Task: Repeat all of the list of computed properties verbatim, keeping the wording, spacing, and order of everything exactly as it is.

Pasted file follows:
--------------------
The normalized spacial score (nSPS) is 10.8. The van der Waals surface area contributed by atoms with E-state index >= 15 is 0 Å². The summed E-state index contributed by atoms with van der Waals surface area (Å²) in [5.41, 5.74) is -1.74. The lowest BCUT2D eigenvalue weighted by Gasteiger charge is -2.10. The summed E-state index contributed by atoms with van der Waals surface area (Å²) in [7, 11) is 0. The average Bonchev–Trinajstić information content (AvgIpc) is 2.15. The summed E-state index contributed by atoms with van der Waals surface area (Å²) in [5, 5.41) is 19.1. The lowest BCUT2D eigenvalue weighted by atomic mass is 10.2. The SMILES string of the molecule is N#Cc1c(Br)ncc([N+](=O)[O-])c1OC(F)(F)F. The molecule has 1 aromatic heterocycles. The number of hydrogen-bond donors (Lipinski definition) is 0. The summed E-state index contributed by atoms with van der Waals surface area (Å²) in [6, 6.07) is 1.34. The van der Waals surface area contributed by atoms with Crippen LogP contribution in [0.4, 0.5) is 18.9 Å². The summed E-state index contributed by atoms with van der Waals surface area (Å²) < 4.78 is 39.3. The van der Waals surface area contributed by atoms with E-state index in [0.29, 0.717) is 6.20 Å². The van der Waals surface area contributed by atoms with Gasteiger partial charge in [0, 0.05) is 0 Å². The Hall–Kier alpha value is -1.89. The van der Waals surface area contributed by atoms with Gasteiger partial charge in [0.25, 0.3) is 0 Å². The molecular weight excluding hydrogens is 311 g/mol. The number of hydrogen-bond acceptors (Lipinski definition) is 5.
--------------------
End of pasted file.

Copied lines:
The normalized spacial score (nSPS) is 10.8. The van der Waals surface area contributed by atoms with E-state index >= 15 is 0 Å². The summed E-state index contributed by atoms with van der Waals surface area (Å²) in [5.41, 5.74) is -1.74. The lowest BCUT2D eigenvalue weighted by Gasteiger charge is -2.10. The summed E-state index contributed by atoms with van der Waals surface area (Å²) in [7, 11) is 0. The average Bonchev–Trinajstić information content (AvgIpc) is 2.15. The summed E-state index contributed by atoms with van der Waals surface area (Å²) in [5, 5.41) is 19.1. The lowest BCUT2D eigenvalue weighted by atomic mass is 10.2. The SMILES string of the molecule is N#Cc1c(Br)ncc([N+](=O)[O-])c1OC(F)(F)F. The molecule has 1 aromatic heterocycles. The number of hydrogen-bond donors (Lipinski definition) is 0. The summed E-state index contributed by atoms with van der Waals surface area (Å²) in [6, 6.07) is 1.34. The van der Waals surface area contributed by atoms with Crippen LogP contribution in [0.4, 0.5) is 18.9 Å². The summed E-state index contributed by atoms with van der Waals surface area (Å²) < 4.78 is 39.3. The van der Waals surface area contributed by atoms with E-state index in [0.29, 0.717) is 6.20 Å². The van der Waals surface area contributed by atoms with Gasteiger partial charge in [0, 0.05) is 0 Å². The Hall–Kier alpha value is -1.89. The van der Waals surface area contributed by atoms with Gasteiger partial charge in [0.25, 0.3) is 0 Å². The molecular weight excluding hydrogens is 311 g/mol. The number of hydrogen-bond acceptors (Lipinski definition) is 5.